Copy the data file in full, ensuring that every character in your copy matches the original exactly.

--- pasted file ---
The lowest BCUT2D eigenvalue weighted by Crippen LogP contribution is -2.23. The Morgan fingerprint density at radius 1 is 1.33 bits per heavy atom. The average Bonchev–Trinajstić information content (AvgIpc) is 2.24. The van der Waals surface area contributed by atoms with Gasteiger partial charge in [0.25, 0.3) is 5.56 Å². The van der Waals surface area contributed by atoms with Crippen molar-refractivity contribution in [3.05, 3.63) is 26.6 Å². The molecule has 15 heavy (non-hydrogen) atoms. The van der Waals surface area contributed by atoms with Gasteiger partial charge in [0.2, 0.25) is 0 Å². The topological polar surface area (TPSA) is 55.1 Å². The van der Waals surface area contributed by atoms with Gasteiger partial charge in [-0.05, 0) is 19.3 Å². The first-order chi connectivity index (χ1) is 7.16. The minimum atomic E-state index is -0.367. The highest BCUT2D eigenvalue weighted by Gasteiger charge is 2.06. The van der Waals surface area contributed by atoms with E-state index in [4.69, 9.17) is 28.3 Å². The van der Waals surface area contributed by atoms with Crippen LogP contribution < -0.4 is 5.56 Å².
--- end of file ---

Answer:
The lowest BCUT2D eigenvalue weighted by Crippen LogP contribution is -2.23. The Morgan fingerprint density at radius 1 is 1.33 bits per heavy atom. The average Bonchev–Trinajstić information content (AvgIpc) is 2.24. The van der Waals surface area contributed by atoms with Gasteiger partial charge in [0.25, 0.3) is 5.56 Å². The van der Waals surface area contributed by atoms with Crippen molar-refractivity contribution in [3.05, 3.63) is 26.6 Å². The molecule has 15 heavy (non-hydrogen) atoms. The van der Waals surface area contributed by atoms with Gasteiger partial charge in [0.2, 0.25) is 0 Å². The topological polar surface area (TPSA) is 55.1 Å². The van der Waals surface area contributed by atoms with Gasteiger partial charge in [-0.05, 0) is 19.3 Å². The first-order chi connectivity index (χ1) is 7.16. The minimum atomic E-state index is -0.367. The highest BCUT2D eigenvalue weighted by Gasteiger charge is 2.06. The van der Waals surface area contributed by atoms with E-state index in [4.69, 9.17) is 28.3 Å². The van der Waals surface area contributed by atoms with Crippen LogP contribution < -0.4 is 5.56 Å².